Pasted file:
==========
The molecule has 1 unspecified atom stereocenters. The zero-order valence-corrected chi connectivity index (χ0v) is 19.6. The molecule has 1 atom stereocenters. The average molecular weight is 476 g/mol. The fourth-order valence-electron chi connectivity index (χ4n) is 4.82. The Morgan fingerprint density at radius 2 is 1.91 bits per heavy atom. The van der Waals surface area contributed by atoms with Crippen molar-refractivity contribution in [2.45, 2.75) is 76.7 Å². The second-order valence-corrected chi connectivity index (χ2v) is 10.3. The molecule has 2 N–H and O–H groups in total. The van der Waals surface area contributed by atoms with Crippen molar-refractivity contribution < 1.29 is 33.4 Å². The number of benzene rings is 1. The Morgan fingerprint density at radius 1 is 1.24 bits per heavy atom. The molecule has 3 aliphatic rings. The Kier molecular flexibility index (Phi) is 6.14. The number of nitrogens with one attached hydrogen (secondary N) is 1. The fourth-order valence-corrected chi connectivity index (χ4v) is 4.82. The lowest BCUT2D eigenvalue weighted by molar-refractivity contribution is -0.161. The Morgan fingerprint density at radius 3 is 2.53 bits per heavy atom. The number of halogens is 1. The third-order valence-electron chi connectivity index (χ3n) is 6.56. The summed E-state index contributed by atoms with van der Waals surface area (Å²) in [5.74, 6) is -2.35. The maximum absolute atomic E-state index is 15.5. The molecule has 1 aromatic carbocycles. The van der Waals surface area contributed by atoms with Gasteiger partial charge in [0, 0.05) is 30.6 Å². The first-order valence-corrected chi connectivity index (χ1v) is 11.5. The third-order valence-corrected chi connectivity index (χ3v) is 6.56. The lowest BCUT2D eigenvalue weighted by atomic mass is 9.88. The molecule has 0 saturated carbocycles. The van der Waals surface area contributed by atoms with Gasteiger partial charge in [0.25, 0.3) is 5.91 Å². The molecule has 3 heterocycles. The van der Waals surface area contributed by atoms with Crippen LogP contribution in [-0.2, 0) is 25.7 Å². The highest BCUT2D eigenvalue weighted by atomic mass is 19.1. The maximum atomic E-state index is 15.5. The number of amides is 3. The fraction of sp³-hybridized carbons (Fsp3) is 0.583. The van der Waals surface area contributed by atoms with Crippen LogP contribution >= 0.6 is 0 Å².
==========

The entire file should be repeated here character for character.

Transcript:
The molecule has 1 unspecified atom stereocenters. The zero-order valence-corrected chi connectivity index (χ0v) is 19.6. The molecule has 1 atom stereocenters. The average molecular weight is 476 g/mol. The fourth-order valence-electron chi connectivity index (χ4n) is 4.82. The Morgan fingerprint density at radius 2 is 1.91 bits per heavy atom. The van der Waals surface area contributed by atoms with Crippen molar-refractivity contribution in [2.45, 2.75) is 76.7 Å². The second-order valence-corrected chi connectivity index (χ2v) is 10.3. The molecule has 2 N–H and O–H groups in total. The van der Waals surface area contributed by atoms with Crippen molar-refractivity contribution < 1.29 is 33.4 Å². The number of benzene rings is 1. The Morgan fingerprint density at radius 1 is 1.24 bits per heavy atom. The molecule has 3 aliphatic rings. The Kier molecular flexibility index (Phi) is 6.14. The number of nitrogens with one attached hydrogen (secondary N) is 1. The fourth-order valence-corrected chi connectivity index (χ4v) is 4.82. The lowest BCUT2D eigenvalue weighted by molar-refractivity contribution is -0.161. The Morgan fingerprint density at radius 3 is 2.53 bits per heavy atom. The number of halogens is 1. The third-order valence-electron chi connectivity index (χ3n) is 6.56. The summed E-state index contributed by atoms with van der Waals surface area (Å²) in [5.74, 6) is -2.35. The maximum absolute atomic E-state index is 15.5. The molecule has 1 aromatic carbocycles. The van der Waals surface area contributed by atoms with Gasteiger partial charge in [0, 0.05) is 30.6 Å². The first-order valence-corrected chi connectivity index (χ1v) is 11.5. The third-order valence-corrected chi connectivity index (χ3v) is 6.56. The lowest BCUT2D eigenvalue weighted by atomic mass is 9.88. The molecule has 0 saturated carbocycles. The van der Waals surface area contributed by atoms with Gasteiger partial charge in [0.25, 0.3) is 5.91 Å². The molecule has 3 heterocycles. The van der Waals surface area contributed by atoms with Crippen LogP contribution in [-0.2, 0) is 25.7 Å². The highest BCUT2D eigenvalue weighted by atomic mass is 19.1. The maximum atomic E-state index is 15.5. The number of amides is 3. The fraction of sp³-hybridized carbons (Fsp3) is 0.583. The van der Waals surface area contributed by atoms with Crippen LogP contribution >= 0.6 is 0 Å².